Dr. Ing. Simon Wurzbacher & Dr. Ing. Julian Schild & B. Eng. Max Müller
Priamus Fill Control simplifies cascade injection molding in family molds
"A Family in Sync"
When injection molding specialists talk about balancing, they are referring to the synchronous reaching of the end of the melt flow in the cavities. It would consequently be better to refer to this as “synchronizing.” This synchronization of the end of the melt flow is influenced by several parameters: the molding compound, the injection molding machine, the tool, and the hot runner. With family molds, in particular, with multiple connections of the parts, synchronizing becomes an even greater challenge. We show an alternative to complex manual cascade settings in a realistic test set-up.
Manual cascade settings and adjustments to process interferences
Setting up a complex cascade application from scratch is time-consuming and requires a lot of experience. During process development, the setter encounters a conflict between even mold filling (preventing flow marks, flow lines, and air inclusions) and a homogeneous holding pressure effect (preventing local sink marks). At the same time, they must move the unavoidable flow lines into acceptable areas of the part. To achieve the quality of the required part, this conflict is influenced by adapting the cascade switching times of the valve gate nozzle depending on the screw position. These switching times, however, are in turn dependent on the injection speed and the division of the volumetric flow to the respective valve gate nozzles.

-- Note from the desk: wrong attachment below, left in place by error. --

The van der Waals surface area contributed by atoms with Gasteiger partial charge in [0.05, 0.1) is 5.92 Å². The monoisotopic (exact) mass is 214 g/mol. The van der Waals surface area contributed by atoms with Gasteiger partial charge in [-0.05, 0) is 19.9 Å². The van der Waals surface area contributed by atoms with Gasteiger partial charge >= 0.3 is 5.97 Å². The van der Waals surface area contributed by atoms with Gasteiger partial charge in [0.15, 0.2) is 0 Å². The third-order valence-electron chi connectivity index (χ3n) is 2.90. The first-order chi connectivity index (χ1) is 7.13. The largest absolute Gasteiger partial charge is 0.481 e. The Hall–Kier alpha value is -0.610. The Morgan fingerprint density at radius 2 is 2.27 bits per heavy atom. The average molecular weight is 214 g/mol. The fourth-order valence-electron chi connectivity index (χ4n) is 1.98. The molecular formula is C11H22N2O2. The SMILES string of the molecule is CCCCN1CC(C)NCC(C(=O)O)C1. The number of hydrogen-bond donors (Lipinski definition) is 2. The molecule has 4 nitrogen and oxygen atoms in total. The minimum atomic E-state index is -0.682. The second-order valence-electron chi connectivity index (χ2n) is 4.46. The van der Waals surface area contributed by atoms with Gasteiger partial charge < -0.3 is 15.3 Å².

For family molds that produce an assembly ‒ for example, a door trim panel ‒ the cascade settings become even more complex due to the different part properties, especially the part volume and wall thickness. The described division of the volumetric injection flow between the open valve gate nozzles means that a change in the switching time on one part will influence the filling of the other part. In addition to controlling the quality of several parts, the setter is confronted with the challenge of synchronizing the end of the flow path of all parts to avoid overpacking.